I doubt I’m the only one who considers hunting therapeutic. The quiet of pre-dawn, the solitude of a tree stand, … Continued
I doubt I’m the only one who considers hunting therapeutic. The quiet of pre-dawn, the solitude of a tree stand, the connection with nature, even the mental focus of the shooting range — maybe we’re not even consciously aware of the extent to which these elements help us, but I believe the benefits to our physical and mental health are very real.
I think a lot of it has to do with the shift in perspective. I’m the type of person who frets endlessly about everything. And I mean stupid things – someone cuts me off on the parkway, I lose a favorite pair of earrings, IKEA delivers the wrong color couch – it’s laughable to think that any rational person would actually let these things get to them. But I’m a pro at needless worry.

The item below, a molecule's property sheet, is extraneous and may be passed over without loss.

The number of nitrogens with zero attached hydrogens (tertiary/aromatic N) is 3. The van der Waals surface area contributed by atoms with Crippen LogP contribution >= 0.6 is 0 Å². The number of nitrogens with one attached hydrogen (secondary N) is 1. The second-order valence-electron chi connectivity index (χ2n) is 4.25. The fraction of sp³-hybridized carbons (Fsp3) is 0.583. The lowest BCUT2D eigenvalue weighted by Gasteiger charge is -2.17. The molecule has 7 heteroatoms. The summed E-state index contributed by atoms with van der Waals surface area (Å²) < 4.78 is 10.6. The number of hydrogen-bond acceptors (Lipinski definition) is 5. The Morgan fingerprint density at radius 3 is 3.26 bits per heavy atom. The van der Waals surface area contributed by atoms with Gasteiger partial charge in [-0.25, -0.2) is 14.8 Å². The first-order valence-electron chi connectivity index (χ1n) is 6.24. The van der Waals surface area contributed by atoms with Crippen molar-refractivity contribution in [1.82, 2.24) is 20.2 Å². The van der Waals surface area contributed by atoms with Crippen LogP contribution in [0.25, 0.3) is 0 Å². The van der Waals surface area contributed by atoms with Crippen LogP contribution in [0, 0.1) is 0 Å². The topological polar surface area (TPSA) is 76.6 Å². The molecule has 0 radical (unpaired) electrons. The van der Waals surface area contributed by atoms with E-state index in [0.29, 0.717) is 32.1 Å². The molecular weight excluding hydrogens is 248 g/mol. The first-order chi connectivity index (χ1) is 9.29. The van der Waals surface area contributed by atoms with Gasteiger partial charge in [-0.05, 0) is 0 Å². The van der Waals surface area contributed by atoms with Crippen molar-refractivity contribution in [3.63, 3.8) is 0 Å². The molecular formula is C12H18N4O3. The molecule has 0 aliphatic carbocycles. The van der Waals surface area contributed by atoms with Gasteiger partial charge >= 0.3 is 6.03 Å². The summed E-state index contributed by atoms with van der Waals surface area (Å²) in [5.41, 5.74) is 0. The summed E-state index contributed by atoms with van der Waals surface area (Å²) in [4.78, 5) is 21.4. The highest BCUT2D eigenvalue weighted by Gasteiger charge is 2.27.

Only a few things help to shake me free of those silly hangups. Music is a big one. The right song at the right time really sets me straight. Field time is another. On an average day, the quarter-inch grease stain the mechanic left on my driver’s seat upholstery seems like a towering injustice that signals the end of all that is good and decent in this world. But on a day in the woods, well, I can think straight. When the tree I’m sitting under has survived a zillion years of storms, winters, floods, wars, and untold natural abuses, what does my Volkswagen upholstery matter?
For me, the perspective shift is a kind of therapy through liberation. All those draining little worries just fall away, and I’m reminded of what’s actually important. And it’s not unusual that — upon my clear-headed return to civilization — I’m relaxed enough to remember where I left those earrings after all. –K.H.